Moreover, IP rights holders can submit further information about their products via the New Trends form once an AFA form has been submitted to customs. And it is also possible to notify customs of urgent intelligence regarding counterfeit goods via the Red Alert form.

What action will customs take?

When customs detains potentially counterfeit goods, it will notify the IP rights holder, who has ten working days from the date of the goods' detainment to inspect the goods and advise customs whether they are actually counterfeit. When what is involved are perishable goods such as food, customs will only detain the goods for up to three working days. But in that situation, customs will also notify the party who brought the goods into the EU or UK (confusingly called the "holder of the goods" in the regulation) and give it up to ten working days to either object to their detainment or provide consent for their destruction. Further, if the holder objects to the detainment of its goods, customs will continue to detain them if the IP rights holder can demonstrate that it has commenced legal proceedings against the holder to determine if the goods are in fact infringing.

It is also possible for the rights holder to be notified of potentially infringing or counterfeit goods even where an AFA was not previously submitted, although this is fairly uncommon.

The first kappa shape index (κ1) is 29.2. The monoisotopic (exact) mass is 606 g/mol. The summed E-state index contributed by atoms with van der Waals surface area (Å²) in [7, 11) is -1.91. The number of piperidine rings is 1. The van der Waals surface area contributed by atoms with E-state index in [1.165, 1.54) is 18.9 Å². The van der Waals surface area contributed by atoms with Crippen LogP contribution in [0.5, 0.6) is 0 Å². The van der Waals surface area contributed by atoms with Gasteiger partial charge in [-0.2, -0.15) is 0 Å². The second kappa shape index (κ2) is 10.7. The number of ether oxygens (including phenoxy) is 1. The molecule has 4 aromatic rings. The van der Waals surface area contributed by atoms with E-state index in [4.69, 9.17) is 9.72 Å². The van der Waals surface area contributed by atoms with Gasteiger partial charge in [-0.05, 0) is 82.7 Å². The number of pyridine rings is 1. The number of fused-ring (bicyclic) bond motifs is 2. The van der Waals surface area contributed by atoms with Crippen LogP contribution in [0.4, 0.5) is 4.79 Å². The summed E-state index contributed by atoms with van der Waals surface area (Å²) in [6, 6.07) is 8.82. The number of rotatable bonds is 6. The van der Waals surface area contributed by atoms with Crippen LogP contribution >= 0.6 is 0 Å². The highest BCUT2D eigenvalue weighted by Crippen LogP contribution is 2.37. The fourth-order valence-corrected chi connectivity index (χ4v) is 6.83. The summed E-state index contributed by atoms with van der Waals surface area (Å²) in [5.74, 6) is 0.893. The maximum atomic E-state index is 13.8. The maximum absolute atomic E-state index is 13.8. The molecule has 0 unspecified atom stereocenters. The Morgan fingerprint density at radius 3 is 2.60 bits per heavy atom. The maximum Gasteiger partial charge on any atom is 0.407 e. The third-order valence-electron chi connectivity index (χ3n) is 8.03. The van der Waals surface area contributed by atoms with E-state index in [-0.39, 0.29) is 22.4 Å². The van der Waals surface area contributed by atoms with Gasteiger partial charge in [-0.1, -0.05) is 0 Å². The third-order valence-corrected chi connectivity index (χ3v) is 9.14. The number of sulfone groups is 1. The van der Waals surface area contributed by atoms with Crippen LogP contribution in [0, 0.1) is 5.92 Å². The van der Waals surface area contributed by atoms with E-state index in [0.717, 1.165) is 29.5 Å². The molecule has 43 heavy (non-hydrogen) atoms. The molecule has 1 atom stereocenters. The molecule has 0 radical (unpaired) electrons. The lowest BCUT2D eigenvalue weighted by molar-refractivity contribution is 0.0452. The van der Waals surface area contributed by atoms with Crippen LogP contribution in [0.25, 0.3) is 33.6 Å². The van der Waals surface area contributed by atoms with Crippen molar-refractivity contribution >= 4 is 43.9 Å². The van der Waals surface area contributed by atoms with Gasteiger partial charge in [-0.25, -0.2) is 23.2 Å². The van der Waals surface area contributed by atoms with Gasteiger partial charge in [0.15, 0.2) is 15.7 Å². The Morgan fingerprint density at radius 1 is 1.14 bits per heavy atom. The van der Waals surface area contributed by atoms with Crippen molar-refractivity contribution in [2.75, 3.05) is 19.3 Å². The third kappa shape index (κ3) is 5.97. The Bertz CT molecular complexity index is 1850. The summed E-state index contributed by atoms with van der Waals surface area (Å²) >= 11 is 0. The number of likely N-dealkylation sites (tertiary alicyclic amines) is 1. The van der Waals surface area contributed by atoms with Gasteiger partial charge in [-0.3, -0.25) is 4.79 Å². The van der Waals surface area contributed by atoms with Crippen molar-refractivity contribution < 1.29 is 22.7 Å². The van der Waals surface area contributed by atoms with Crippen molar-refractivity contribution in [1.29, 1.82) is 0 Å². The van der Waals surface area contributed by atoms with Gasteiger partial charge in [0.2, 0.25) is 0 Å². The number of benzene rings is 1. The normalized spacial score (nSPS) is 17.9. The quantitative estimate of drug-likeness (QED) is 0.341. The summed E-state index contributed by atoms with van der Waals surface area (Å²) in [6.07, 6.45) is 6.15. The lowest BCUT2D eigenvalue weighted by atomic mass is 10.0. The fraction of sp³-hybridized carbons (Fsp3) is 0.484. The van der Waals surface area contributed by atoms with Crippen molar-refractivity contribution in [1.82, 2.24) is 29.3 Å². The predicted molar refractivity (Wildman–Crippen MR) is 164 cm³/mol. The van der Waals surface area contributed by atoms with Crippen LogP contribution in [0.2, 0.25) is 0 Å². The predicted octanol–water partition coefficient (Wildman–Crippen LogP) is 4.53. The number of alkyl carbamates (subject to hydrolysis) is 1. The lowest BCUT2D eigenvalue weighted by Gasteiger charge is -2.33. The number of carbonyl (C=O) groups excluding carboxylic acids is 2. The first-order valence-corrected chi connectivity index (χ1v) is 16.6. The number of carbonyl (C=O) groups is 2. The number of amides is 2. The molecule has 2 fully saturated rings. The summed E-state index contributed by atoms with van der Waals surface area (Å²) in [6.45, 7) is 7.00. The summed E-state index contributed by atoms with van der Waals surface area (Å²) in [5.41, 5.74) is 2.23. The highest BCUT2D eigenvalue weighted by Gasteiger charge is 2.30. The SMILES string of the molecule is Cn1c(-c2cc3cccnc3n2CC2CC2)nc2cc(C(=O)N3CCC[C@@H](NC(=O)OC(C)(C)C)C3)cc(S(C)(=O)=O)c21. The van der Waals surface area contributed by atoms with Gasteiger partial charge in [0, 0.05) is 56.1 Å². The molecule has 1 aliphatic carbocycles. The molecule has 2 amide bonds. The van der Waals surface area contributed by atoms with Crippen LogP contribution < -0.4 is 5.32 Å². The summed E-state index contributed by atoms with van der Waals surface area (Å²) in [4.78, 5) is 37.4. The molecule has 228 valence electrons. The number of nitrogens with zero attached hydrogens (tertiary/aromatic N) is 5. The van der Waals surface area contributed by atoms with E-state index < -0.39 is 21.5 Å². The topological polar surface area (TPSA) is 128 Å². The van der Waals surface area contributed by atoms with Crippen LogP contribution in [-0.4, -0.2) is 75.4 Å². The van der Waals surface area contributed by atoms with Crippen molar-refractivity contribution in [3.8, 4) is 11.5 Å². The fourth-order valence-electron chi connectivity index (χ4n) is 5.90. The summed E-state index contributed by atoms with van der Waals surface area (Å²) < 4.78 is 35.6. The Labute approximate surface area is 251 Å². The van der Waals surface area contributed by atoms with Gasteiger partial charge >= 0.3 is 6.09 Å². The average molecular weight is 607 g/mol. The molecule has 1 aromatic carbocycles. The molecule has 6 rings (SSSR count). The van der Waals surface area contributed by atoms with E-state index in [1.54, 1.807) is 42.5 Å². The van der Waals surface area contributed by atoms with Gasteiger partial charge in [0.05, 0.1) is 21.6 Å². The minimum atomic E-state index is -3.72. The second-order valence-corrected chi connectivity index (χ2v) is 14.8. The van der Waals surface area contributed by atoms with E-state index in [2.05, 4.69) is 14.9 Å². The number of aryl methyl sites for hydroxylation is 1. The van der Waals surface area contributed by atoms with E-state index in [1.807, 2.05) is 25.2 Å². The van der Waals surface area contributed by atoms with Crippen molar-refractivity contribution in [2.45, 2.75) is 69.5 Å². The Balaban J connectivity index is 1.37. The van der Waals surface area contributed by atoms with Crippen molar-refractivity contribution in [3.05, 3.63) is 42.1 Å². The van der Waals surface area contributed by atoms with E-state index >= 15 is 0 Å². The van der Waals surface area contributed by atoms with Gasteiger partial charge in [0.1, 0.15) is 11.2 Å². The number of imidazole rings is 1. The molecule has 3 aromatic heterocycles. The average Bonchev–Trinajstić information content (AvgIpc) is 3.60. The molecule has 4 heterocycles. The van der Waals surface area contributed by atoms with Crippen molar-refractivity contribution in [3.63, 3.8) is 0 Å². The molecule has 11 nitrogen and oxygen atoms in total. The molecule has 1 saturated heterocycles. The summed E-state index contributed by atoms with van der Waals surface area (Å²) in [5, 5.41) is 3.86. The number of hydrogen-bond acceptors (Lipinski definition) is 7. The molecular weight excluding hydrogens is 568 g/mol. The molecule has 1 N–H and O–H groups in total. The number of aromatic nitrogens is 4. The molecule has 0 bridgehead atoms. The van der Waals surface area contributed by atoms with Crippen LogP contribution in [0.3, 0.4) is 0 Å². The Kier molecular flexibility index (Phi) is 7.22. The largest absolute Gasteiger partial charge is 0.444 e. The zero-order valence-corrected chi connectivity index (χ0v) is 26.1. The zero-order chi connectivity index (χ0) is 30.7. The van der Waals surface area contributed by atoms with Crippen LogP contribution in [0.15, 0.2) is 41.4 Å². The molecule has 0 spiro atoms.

What other bodies are available to help prevent counterfeits on the EU/UK market?

There are other resources that can assist with an anti-counterfeiting strategy at IP rights holder's disposal. The Police Intellectual Property Crime Unit (PIPCU) investigates serious IP crime in the UK and will take on cases that aren't already being handled by other government enforcement departments.

UK Trading Standards is another government body that can be used by IP rights holders to assist with the brand's fight against counterfeit. Trading Standards have investigative powers and can order search warrants to be used in a case against the infringers.

What other anti-counterfeiting strategies might be effective?

The best way to ensure that customs will take action at the border is to submit an AFA form containing all the necessary information on how best to identify genuine products. Ensuring that customs is kept up to date with any product or label chances is critical to the enforcement of your rights, as is notifying customs of recent counterfeit trends in the market via the New Trends procedure.

Brands are finding new ways to educate consumers and staff on how to identify fake products on the UK or EU market through the use of social media and other online tools. For example, some companies have run competitions in which they've offered prizes to consumers who provide information on counterfeit operations, and other companies have offered discounts to consumers who provide that information. These are powerful ways to build brand awareness and foster consumer loyalty.

Additionally, building strong relationships with suppliers, distributors, and other business partners is a crucial way to prevent counterfeits or grey market goods from entering the EU or UK market. And it is imperative that all of the contracts with your business partners include language that expressly protects your intellectual property rights and also sets out the way in which any disputes over those rights will be resolved.

The content of this article is intended to provide a general guide to the subject matter. Specialist advice should be sought about your specific circumstances.